Alaskan rivers are turning orange

Melting permafrost is changing the makeup of some Alaskan rivers, in some cases disappearing fish species in the process
Alaska - Brooks Range - Rivers turning orange due to permafrost melt
A tributary of the Kugororuk River runs orange in 2023 (photo: Josh Koch / USGS).

Dozens of once-pristine rivers and streams in Alaska’s Brooks Range are turning an alarming shade of orange. The discoloration, according to a new study published in the journal Communications Earth and Environment, is likely caused by the thawing of permafrost, which is exposing previously frozen minerals that are now leaching into the waterways.

The research team, led by ecologist Jon O’Donnell from the U.S. National Park Service, documented 75 locations across a vast area of northern Alaska where the crystal-clear waters now appear heavily stained. Using satellite imagery and field observations, the scientists determined that the onset of this discoloration coincided with a period of warming and increased snowfall in the region over the past decade.

Permafrost, which is ground that remains frozen year-round, acts as a storage vault for various minerals. As rising temperatures cause this frozen layer to thaw, these minerals are exposed to water and oxygen, triggering chemical reactions that release iron and other metals into the groundwater. This metal-rich water then makes its way into rivers and streams.

“Our recent study highlights an unforeseen consequence of climate change on Arctic rivers,” study co-author Brett Poulin, an environmental toxicologist from the University of California, Davis, told Mongabay. “Arctic environments are warming up to four times faster than the globe as a whole, and this is resulting in deterioration of water quality in the most pristine rivers in North America.”

Water samples collected from the affected streams revealed lower pH levels and higher concentrations of sulfates and trace metals compared to nearby unaffected waterways. In some cases, the pH levels dropped to 2.3, similar to the acidity of vinegar. The presence of elevated levels of iron, zinc, nickel and copper is the primary cause of the color change.

The ecological consequences of this phenomenon could be significant. At one site in Kobuk Valley National Park, researchers observed the disappearance of fish species and a decline in aquatic insect diversity shortly after the appearance of orange water. Juvenile Dolly Varden trout (Salvelinus malma) and slimy sculpin (Cottus cognatus) were among the fish species that vanished from the stream.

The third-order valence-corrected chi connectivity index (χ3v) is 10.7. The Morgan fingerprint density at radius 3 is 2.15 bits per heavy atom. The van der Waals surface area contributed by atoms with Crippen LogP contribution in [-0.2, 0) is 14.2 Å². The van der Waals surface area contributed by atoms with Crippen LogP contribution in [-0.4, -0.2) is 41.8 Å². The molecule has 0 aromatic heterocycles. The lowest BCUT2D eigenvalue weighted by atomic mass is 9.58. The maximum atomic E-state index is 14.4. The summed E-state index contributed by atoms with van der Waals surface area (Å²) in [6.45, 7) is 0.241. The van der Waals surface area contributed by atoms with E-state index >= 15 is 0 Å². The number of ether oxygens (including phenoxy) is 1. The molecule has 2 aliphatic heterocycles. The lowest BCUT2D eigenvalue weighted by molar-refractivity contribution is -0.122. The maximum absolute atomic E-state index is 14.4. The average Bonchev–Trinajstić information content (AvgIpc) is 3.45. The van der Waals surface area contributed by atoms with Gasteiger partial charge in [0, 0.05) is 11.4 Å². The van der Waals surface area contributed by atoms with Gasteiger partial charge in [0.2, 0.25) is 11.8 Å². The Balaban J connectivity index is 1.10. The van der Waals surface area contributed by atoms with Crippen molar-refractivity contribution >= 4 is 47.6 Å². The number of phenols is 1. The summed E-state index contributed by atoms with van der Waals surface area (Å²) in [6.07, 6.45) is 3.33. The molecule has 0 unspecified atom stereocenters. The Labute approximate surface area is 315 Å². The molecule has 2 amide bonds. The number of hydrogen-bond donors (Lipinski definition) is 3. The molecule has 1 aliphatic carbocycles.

“Many of these affected streams serve as important spawning grounds and nurseries for salmon and other fish species that are crucial to the ecosystem and local subsistence fisheries,” study co-author Michael Carey, a fisheries biologist with the U.S. Geological Survey, said in a statement. “Changes in water quality could have effects throughout the food web.”

orange stream map alaska permafrost melt
Map of orange stream observations across Arctic Inventory and Monitoring Network (ARCN) parks in northern Alaska. Picture inserts show aerial images of select iron-impacted, orange streams (credit: Carson Baughman, USGS).

Human communities in the region also rely on these rivers and streams for their drinking water supply and subsistence fishing. As permafrost thaw accelerates and more minerals are released into the waterways, the safety and reliability of these resources could be impacted. Poulin emphasized the need for further research to understand the long-term implications for humans.

“Our larger research effort aims to identify where the minerals are located that are the source of the metals and identify which rivers are most sensitive,” Poulin said. “With those two pieces of information, we will be able to accurately assess risk to the ecosystem and humans.”

Poulin also highlighted the uniqueness of these observations, noting that while gradual changes in water quality due to permafrost thaw have been documented in other parts of the Arctic and in high elevations of the Rockies and European Alps, the abrupt changes in water chemistry seen in the Brooks Range are particularly concerning.

Orange water and snow in a braidplain of the Nakolikruk River
Orange water and snow in a braidplain of the Nakolikruk River (photo: Josh Koch / USGS).

“The rivers impacted by this phenomenon span the length of the Brooks Range” — about 1,100 kilometers, or 680 miles — “and involve some of the most pristine rivers in North America that are in protected lands and far from mining sources,” Poulin said.

As scientists work to better understand the complex interactions between thawing permafrost, mineral release and aquatic ecosystems, the study underscores the far-reaching consequences of climate change in the Arctic.

This article by Mongabay is published here as part of the global journalism collaboration Covering Climate Now.